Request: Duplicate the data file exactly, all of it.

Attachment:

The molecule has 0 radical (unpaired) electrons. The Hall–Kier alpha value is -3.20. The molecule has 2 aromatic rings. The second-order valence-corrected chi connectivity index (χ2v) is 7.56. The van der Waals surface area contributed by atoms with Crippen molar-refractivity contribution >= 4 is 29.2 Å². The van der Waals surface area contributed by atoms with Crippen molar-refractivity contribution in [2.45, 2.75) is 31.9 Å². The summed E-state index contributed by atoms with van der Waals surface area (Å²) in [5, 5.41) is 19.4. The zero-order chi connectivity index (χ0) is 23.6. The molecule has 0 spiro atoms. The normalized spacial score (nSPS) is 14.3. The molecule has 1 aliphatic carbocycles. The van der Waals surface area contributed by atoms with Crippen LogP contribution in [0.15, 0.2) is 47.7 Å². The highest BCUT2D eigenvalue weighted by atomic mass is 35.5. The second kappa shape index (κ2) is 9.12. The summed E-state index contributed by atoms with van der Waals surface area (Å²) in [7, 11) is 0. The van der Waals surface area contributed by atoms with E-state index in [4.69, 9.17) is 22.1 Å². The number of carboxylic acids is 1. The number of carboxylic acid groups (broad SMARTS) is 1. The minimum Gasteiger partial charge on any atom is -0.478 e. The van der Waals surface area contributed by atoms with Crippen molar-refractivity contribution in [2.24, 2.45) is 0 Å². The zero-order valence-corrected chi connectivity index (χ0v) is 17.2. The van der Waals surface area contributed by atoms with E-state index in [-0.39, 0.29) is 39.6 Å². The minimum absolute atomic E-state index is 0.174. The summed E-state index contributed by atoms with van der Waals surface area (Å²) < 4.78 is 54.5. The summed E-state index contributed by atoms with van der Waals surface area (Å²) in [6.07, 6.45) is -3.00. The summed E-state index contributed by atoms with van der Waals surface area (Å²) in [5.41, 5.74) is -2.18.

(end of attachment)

The molecule has 0 radical (unpaired) electrons. The Hall–Kier alpha value is -3.20. The molecule has 2 aromatic rings. The second-order valence-corrected chi connectivity index (χ2v) is 7.56. The van der Waals surface area contributed by atoms with Crippen molar-refractivity contribution >= 4 is 29.2 Å². The van der Waals surface area contributed by atoms with Crippen molar-refractivity contribution in [2.45, 2.75) is 31.9 Å². The summed E-state index contributed by atoms with van der Waals surface area (Å²) in [5, 5.41) is 19.4. The zero-order chi connectivity index (χ0) is 23.6. The molecule has 0 spiro atoms. The normalized spacial score (nSPS) is 14.3. The molecule has 1 aliphatic carbocycles. The van der Waals surface area contributed by atoms with Crippen LogP contribution in [0.15, 0.2) is 47.7 Å². The highest BCUT2D eigenvalue weighted by atomic mass is 35.5. The second kappa shape index (κ2) is 9.12. The summed E-state index contributed by atoms with van der Waals surface area (Å²) in [7, 11) is 0. The van der Waals surface area contributed by atoms with E-state index in [4.69, 9.17) is 22.1 Å². The number of carboxylic acids is 1. The number of carboxylic acid groups (broad SMARTS) is 1. The minimum Gasteiger partial charge on any atom is -0.478 e. The van der Waals surface area contributed by atoms with Crippen molar-refractivity contribution in [2.24, 2.45) is 0 Å². The zero-order valence-corrected chi connectivity index (χ0v) is 17.2. The van der Waals surface area contributed by atoms with E-state index in [-0.39, 0.29) is 39.6 Å². The minimum absolute atomic E-state index is 0.174. The summed E-state index contributed by atoms with van der Waals surface area (Å²) < 4.78 is 54.5. The summed E-state index contributed by atoms with van der Waals surface area (Å²) in [6.07, 6.45) is -3.00. The summed E-state index contributed by atoms with van der Waals surface area (Å²) in [5.41, 5.74) is -2.18.